Software and performance. The device runs on Android 4.4.2 with very little added or changed from stock Android look and feel. Under the hood, there is a MediaTek 6582 SoC (1.3 GHz quad-core processor, Mali-400 GPU) coupled with 1 GB of RAM. The user gets about 5.5 GB of available storage space, which can be expanded. The general performance of the phone seemed satisfactory. Apps opened without any hiccups, scrolling through Settings, swiping though Home screen and going back and forth between apps was easy.

With a few days of usage, I wouldn’t call it to be a very snappy smartphone, but it did handle most tasks pretty well. You shouldn’t have much of a problem in playing HD videos or viewing and swiping through images. As for additions done by Karbonn, the screen supports double-tap to wake as well as double-tap on a Home screen to lock it, and this handy feature works well. Karbonn has also added a few gesture modes, by which you can unlock the screen by writing a letter in the screen to land straight into the app pre-set for that letter.

Lock screen has also been revamped a bit. Apart from the usual camera and battery setting shortcuts, it shows you notifications on it – missed call, SMS, and if you swipe left on a notification icon, it gives you the option to call the contact directly. There are two themes available under Settings – Dark (default) and White. There are few more colour options available for Home screen options, but that option only gives you coloured icon backgrounds, which look quite ugly, so you wouldn’t want to change the default transparent style. Other than that, the overall look, customization options and features are a standard set associated with a low-end Android phone.

Notification centre and toggle buttons appear in one screen and you have to swipe left to access more toggle buttons from the swipe-down center. Dual SIM handling and data connectivity option are handy and most users shouldn’t find it difficult to switch between them. While it does have satisfactory performance for a budget device, it would be great if Karbonn could give the Android 5.0 update soon. Not only will it give it an edge among many other smartphones available out there, but also give a better impression that the company is actually serious about software upgrades.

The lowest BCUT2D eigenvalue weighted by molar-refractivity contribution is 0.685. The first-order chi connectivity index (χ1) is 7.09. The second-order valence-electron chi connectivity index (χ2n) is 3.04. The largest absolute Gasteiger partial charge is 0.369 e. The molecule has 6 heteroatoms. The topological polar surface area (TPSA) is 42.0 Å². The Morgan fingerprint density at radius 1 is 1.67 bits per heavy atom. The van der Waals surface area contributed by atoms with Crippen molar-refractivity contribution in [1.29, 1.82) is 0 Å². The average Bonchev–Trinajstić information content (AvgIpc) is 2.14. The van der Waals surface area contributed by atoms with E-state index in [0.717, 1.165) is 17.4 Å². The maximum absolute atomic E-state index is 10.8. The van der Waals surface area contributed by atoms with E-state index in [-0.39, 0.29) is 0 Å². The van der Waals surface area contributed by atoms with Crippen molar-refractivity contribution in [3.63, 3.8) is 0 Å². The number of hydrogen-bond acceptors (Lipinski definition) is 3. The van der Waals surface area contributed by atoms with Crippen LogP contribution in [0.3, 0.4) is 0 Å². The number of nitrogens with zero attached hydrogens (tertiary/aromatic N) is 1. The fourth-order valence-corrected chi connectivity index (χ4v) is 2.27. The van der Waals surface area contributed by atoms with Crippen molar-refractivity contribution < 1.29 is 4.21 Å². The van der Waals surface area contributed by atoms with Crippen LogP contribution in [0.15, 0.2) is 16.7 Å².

To sum up, the Karbonn MachOne Titanium seems like a phone that does most things quite well – satisfactory performance, useful screen gestures, good screen, but lacks a bit on the camera and battery parts even at this range. All in all, the device seems like a worthy option in a segment that’s getting a lot of attention these days.

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One Response to Review: Karbonn MachOne

  1. Tim Chappell says:

    Bought two of these phones before returning to the UK after a holiday in India.
    The battery in the first phone took only a first charge before failing (the problem was definitely the battery, as the battery from the second phone powers the first phone OK).
    Can I get any response from Karbonn? Can I hell. After a week neither the UK office nor the India head office has bothered to contact me. And I cannot find anywhere to buy a spare battery, in the expectation that Karbonn will find a way to deny me any warranty replacement.
    So, all in all, while the phone still seems good for the price, beware Karbonn’s extremely poor customer service and warranty service.